Measles cases, deaths surging in Afghanistan: WHO

91% of the 35,319 cases and 97% of the 156 deaths in January were children under the age of five



A boy selling bread watches Friday Prayer in Kabul. — AP
A boy selling bread watches Friday Prayer in Kabul. — AP

By AFP

Published: Fri 11 Feb 2022, 8:39 PM

A raging measles outbreak in Afghanistan infected tens of thousands and killed more than 150 people in the past year, the World Health Organisation said on Friday, warning of more deaths.

The UN health agency said the outbreak was particularly concerning since Afghanistan is facing massive food insecurity and malnutrition, leaving children far more vulnerable to the highly contagious disease.

“Measles cases have been increasing in all provinces since the end of July 2021,” WHO spokesman Christian Lindmeier told reporters in Geneva.

He said cases had surged recently, ballooning by 18 per cent in the week of January 24 and by 40 per cent in the last week of the month.

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In all, 35,319 suspected measles cases and 156 deaths were reported between January 1, 2021 and January 29, 2022, the WHO said.

Some 3,000 of the cases were laboratory confirmed, Lindmeier said.

Ninety-one per cent of the cases and 97 per cent of the deaths were children under the age of five.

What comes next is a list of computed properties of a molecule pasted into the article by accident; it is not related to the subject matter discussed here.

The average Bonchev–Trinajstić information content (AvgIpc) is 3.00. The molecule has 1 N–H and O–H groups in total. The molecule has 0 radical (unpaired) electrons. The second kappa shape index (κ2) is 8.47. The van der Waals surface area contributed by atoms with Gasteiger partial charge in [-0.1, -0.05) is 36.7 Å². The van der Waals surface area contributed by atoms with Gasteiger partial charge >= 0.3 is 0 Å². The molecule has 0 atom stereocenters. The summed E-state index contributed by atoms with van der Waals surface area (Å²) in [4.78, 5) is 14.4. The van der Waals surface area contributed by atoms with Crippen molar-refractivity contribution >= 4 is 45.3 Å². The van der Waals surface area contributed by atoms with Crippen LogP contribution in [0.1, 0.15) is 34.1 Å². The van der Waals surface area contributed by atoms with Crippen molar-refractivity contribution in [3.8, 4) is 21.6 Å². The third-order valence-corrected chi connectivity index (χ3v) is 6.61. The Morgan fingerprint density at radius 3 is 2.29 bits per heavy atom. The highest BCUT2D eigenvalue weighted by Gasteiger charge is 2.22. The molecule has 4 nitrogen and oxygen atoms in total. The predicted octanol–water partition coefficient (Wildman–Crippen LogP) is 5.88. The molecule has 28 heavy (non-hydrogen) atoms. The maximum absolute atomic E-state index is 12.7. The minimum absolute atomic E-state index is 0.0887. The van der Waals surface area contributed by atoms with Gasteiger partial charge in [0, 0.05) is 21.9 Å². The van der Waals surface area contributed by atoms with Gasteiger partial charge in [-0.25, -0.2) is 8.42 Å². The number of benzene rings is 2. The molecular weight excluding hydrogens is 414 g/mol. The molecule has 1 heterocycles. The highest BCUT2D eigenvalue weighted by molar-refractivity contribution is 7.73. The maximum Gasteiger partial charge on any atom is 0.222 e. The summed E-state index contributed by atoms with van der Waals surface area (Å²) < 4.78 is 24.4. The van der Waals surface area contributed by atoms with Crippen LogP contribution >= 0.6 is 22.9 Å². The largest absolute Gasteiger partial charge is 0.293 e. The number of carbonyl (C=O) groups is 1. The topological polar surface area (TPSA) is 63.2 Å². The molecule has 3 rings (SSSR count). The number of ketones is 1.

Lindmeier stressed that the measles-related deaths were likely underreported and the numbers were expected to swell.

“The rapid rise in cases in January suggests that the number of deaths due to measles is likely to increase sharply in the coming weeks,” he said.

Measles is a highly-contagious disease caused by a virus that attacks mainly children. The most serious complications include blindness, brain swelling, diarrhoea, and severe respiratory infections.

The latest surge in cases comes as Afghanistan is in the grip of a humanitarian disaster, worsened by the Taliban takeover in August — when Western countries froze international aid and access to assets held abroad.

The United Nations has warned that half the country is threatened with food shortages.

“Malnutrition weakens immunity, making people more vulnerable to illness and deaths diseases like measles, especially children,” Lindmeier said.

The best protection against measles is broad vaccination, with the WHO recommending that countries ensure at least 95-per cent vaccination coverage — a difficult goal in the Afghan context.

Lindmeier said the WHO and its partners had been working to scale up their measles surveillance capacities and provide support for things like lab testing and immunisation campaigns.

Last December, a vaccination campaign in the hardest-hit areas reached 1.5 million children, he said.

They have also been providing Vitamin A supplements, which are important to help reduce sickness and death from measles, reaching 8.5 million children in a nationwide campaign last November.

The WHO, Lindmeier said, was now working towards a larger measles vaccination drive starting in May, aimed at reaching more than three million children.


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